Australia: Owners Corporation Network spokesman discusses building safety

By Richard Phillips
3 January 2013
Stephen Goddard

Stephen Goddard, chairperson of the Owners Corporation Network (OCN), recently spoke with the World Socialist Web Site about the fifth-floor fire at Euro Terraces Building B in Bankstown in September 2012 and other safety problems facing apartment residents in Australia. The OCN, which represents strata owners in New South Wales, has been raising concerns about self-certification, building defects and other issues since it was established in 2002.

Richard Phillips: You recently commented that although the Euro Terraces fire highlighted numerous building safety issues there would be “another Bankstown because nothing has changed.” Could you elaborate?

Stephen Goddard: It’s my observation that we live in a society of significant regulations but almost no enforcement. So-called small government is very big on proscribing what must be done but gives no attention as to whether this actually occurs.

In 2000, as part of the Sydney Olympics initiative, private certification of the building approval process was introduced. As we all know, this became self-certification with certifiers virtually guns for hire. A certifier knows that if they don’t deliver the certification required on a particular job they don’t get the next gig.

The public interest is not being served by this market mechanism approach, which is driven by profit. These mechanisms cannot deliver for the public interest and certainly not take care of life safety issues. It’s nonsense to claim that this approach will do otherwise.

The Bankstown fire, and the tragic loss of life, make people realise that what the OCN has been talking about, and living in fear of for many years, are real issues.

There’s also the shocking reality of the Q1 building on Queensland’s Gold Coast, an 80-storey apartment building with a so-called pressured fire stair which cannot be pressurised. Q1 was certified but stair pressurisation is a design impossibility.

RP: And the cost of rectifying these safety problems is dumped on the owners and other residents.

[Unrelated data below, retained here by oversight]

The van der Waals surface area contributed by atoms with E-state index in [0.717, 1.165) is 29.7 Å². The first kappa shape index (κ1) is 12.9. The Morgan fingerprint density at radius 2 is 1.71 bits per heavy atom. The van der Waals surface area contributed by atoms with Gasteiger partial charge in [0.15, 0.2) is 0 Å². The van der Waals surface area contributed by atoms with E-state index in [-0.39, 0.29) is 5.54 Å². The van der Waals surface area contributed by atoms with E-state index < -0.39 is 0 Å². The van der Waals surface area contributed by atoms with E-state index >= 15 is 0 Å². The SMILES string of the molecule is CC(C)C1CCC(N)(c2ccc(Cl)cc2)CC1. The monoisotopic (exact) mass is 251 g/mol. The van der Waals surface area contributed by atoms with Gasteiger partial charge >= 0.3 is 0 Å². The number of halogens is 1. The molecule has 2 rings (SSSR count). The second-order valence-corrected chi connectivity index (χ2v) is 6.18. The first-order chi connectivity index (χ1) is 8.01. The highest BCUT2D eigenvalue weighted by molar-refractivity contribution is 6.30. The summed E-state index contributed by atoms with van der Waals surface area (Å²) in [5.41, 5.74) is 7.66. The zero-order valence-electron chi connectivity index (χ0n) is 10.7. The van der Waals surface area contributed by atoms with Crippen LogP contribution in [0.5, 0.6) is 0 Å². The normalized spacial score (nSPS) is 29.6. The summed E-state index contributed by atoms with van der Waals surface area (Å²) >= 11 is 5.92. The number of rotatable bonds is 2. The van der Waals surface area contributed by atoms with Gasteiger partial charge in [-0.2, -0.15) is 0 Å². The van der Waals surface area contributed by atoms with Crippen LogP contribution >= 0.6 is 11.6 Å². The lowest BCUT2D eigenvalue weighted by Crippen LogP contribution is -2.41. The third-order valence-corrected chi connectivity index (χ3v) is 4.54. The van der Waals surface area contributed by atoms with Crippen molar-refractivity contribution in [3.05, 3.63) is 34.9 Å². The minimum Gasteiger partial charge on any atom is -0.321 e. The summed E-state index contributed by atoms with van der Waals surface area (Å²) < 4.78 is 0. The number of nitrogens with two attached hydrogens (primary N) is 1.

SG: Yes. The failure to deliver the Building Code of Australia is, at the very least, an economic burden on owners as they move into new strata schemes and at the very worst a potential threat to life safety.

You cannot assume that because a development application has conditions placed upon it—the effect of which are to preserve life safety—these conditions will be met. The authority giving final consent won’t necessarily look because it is only interested in seeing certificates of compliance. The private certifiers are in a situation where if they don’t deliver the certification on this particular job they won’t get the next one.

This is how we live now and that’s the reason 85 percent of all strata schemes in New South Wales have building defects. It’s an incredible level of incompetence.

We, at the Owners Network Corporation, have called on the government to review our certification processes and ensure that compliance is a real and substantial outcome. We think it’s time to start implementing criminal sanctions against people who certify buildings that are not true.

RP: Can you comment on the NSW government’s decision to reduce the home-guarantee or warranty period [when construction companies are responsible to repair faults] from seven to two years?

SG: Insurance companies know that building defects are a completely foreseeable outcome under a defective compliance regime and therefore will not participate in home warranty insurance. But rather than fix the problem of certification, the state governments are undermining home warranty rules. It beggars belief that we are not rectifying this problem.

One of the reasons successive governments are not prepared to move is because effective policing of certification will cost them more money and they don’t want to do it. The government, however, should be responsible for adequately auditing the outcome of the certification process. It is supposed to be its role to preserve life safety.

RP: The response of all governments to the Bankstown blaze was to wash their hands of any responsibility. There’s still no official statement on what caused the fire.

SG: The government reaction was completely predictable. It speaks for itself. These are whole of government issues but the idea of so-called small government, which has been adopted everywhere, has rendered our society dangerous.

The outsourcing of public care to the private sector is culturally and intellectually bankrupt and obviously goes beyond New South Wales—it’s an international phenomenon in the post-Thatcher era. Sadly the people of New South Wales have not invented the problem they’re just joining everybody else in this mess.